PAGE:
One of the most Googled skin-care ingredients is this J-beauty staple


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Photo: Getty Images/ Todor Tsvetkov

Last year, I came back from a trip to Japan with an embarrassing number of duty-free beauty products stashed into my carry on, and I realized that the majority of them had one thing in common: They were made with rice water. All it took was a few skin-care sessions for me to fall completely in love with the ingredient—it made my complexion feel clean, smooth, and ultra-hydrated, and quickly became a permanent fixture in my routine.

Rice water has been a staple in Japanese and Korean beauty for centuries for exactly these reasons, and this side of the world (myself included) has recently started to catch on to just how wonderful it truly is. It happened to be among the most Googled natural ingredients of 2018, too, and two of the glowiest (and most famous) people on the planet—Kim Kardashian and Meghan Markle—reportedly rely on a cleanser that’s made with the stuff. These days, it’s become increasingly common to see rice water listed on labels dotting beauty shelves, and—according to Connecticut-based dermatologist Dr. Mona Gohara—that’s for good reason.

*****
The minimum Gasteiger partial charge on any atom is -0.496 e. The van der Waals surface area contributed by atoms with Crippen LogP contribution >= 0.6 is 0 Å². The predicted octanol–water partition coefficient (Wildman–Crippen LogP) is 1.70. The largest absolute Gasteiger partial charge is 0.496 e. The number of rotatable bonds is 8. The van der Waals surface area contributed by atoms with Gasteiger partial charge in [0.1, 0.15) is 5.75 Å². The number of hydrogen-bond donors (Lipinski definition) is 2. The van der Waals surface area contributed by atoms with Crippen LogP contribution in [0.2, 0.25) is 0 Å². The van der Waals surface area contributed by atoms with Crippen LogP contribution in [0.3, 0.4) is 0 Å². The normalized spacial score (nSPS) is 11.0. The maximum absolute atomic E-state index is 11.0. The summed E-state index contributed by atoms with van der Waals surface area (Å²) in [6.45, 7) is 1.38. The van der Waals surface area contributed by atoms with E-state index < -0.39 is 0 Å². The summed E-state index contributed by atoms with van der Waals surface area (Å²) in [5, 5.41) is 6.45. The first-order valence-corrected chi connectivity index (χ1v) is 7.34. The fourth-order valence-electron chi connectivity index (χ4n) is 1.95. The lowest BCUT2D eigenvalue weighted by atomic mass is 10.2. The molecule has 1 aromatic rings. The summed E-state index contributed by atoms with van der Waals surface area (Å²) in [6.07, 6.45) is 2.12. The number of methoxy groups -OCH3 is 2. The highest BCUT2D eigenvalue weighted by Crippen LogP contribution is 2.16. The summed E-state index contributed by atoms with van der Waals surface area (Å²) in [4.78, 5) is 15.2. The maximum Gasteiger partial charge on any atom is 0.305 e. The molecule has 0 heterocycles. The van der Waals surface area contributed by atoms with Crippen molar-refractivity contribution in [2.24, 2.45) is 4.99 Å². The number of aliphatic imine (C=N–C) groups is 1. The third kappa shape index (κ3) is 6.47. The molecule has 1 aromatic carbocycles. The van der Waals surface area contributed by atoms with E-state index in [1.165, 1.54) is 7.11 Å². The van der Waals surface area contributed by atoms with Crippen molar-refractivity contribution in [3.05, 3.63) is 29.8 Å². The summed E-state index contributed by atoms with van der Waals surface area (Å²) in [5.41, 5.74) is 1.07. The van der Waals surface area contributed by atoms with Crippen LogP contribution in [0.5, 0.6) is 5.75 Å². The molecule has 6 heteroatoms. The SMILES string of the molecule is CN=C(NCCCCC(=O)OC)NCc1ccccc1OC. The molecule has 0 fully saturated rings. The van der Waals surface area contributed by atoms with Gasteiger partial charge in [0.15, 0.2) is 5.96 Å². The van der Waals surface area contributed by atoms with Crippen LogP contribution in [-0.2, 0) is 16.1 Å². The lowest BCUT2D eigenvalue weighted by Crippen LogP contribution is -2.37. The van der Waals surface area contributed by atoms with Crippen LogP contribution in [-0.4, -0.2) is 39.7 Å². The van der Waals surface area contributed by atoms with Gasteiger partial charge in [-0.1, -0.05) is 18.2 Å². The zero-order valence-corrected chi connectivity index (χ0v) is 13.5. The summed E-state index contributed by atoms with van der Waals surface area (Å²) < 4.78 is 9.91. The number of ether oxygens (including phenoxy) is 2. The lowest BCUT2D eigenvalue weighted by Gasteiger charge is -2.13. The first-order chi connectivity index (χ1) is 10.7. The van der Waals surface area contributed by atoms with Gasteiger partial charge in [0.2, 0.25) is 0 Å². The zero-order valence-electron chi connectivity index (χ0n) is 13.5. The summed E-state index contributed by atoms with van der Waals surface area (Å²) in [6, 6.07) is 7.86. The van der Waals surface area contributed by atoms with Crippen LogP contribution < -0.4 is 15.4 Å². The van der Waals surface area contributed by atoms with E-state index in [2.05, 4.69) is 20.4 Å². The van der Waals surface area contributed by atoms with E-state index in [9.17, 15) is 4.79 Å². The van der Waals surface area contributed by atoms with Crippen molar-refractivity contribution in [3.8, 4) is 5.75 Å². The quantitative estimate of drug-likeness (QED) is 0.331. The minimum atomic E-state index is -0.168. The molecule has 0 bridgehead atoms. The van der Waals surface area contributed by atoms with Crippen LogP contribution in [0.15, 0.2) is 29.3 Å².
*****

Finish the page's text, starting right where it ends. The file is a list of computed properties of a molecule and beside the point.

“In skin that doesn’t have acne, rosacea, or eczema, rice water can have a smoothing effect,” she tells me. “I like it to add a bit of moisture too.” It’s packed with antioxidants and amino acids—hence the “smoothing effects” that Dr. Gohara mentions—plus, rice water’s full of ultra-hydrating vitamins B and E.

Rice water also happens to be comically easy to DIY—in fact, it’s as easy making yourself a pot of brown (or white, or jasmine) rice and holding onto the leftover water. Literally. According to a number of natural skin-care blogs, you can use the pure version as the second step of a double-cleansing routine after removing impurities with an oil or balm. Apply it directly to your skin with your fingers or a cotton ball while massaging in circular motions and eventually rinsing with water. And if you have any leftover, a lot of people swear by the ingredient for shiny hair, too, so rinse your strands with the stuff for a little added luster.

If the whole DIY thing—or the thought of massaging your face with your leftover dinner water—isn’t quite for you, here are some rice water-packed products (including the cleanser Markle and Kardashian love) worth clicking add to cart on for the sake of your skin.

Into the whole rice water thing? Try some of these other Japanese skin-care secrets worth stealing. And here are three rituals that J-beauty gurus swear by

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